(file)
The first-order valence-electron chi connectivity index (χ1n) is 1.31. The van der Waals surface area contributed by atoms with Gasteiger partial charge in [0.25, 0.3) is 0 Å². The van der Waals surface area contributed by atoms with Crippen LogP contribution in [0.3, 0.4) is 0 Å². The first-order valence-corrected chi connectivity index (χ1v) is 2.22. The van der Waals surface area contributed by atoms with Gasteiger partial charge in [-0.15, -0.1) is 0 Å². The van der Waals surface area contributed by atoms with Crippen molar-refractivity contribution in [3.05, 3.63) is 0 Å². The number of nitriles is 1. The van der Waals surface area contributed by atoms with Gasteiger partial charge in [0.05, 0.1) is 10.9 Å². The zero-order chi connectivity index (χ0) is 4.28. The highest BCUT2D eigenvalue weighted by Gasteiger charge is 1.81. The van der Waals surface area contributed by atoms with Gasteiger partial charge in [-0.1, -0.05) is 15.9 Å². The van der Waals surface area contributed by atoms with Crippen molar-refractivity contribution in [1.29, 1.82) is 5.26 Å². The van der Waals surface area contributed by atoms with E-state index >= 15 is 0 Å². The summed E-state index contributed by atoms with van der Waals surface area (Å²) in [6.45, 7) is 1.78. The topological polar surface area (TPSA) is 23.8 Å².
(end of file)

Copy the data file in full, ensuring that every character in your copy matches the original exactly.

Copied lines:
The first-order valence-electron chi connectivity index (χ1n) is 1.31. The van der Waals surface area contributed by atoms with Gasteiger partial charge in [0.25, 0.3) is 0 Å². The van der Waals surface area contributed by atoms with Crippen LogP contribution in [0.3, 0.4) is 0 Å². The first-order valence-corrected chi connectivity index (χ1v) is 2.22. The van der Waals surface area contributed by atoms with Gasteiger partial charge in [-0.15, -0.1) is 0 Å². The van der Waals surface area contributed by atoms with Crippen molar-refractivity contribution in [3.05, 3.63) is 0 Å². The number of nitriles is 1. The van der Waals surface area contributed by atoms with Gasteiger partial charge in [0.05, 0.1) is 10.9 Å². The zero-order chi connectivity index (χ0) is 4.28. The highest BCUT2D eigenvalue weighted by Gasteiger charge is 1.81. The van der Waals surface area contributed by atoms with Gasteiger partial charge in [-0.1, -0.05) is 15.9 Å². The van der Waals surface area contributed by atoms with Crippen molar-refractivity contribution in [1.29, 1.82) is 5.26 Å². The van der Waals surface area contributed by atoms with E-state index >= 15 is 0 Å². The summed E-state index contributed by atoms with van der Waals surface area (Å²) in [6.45, 7) is 1.78. The topological polar surface area (TPSA) is 23.8 Å².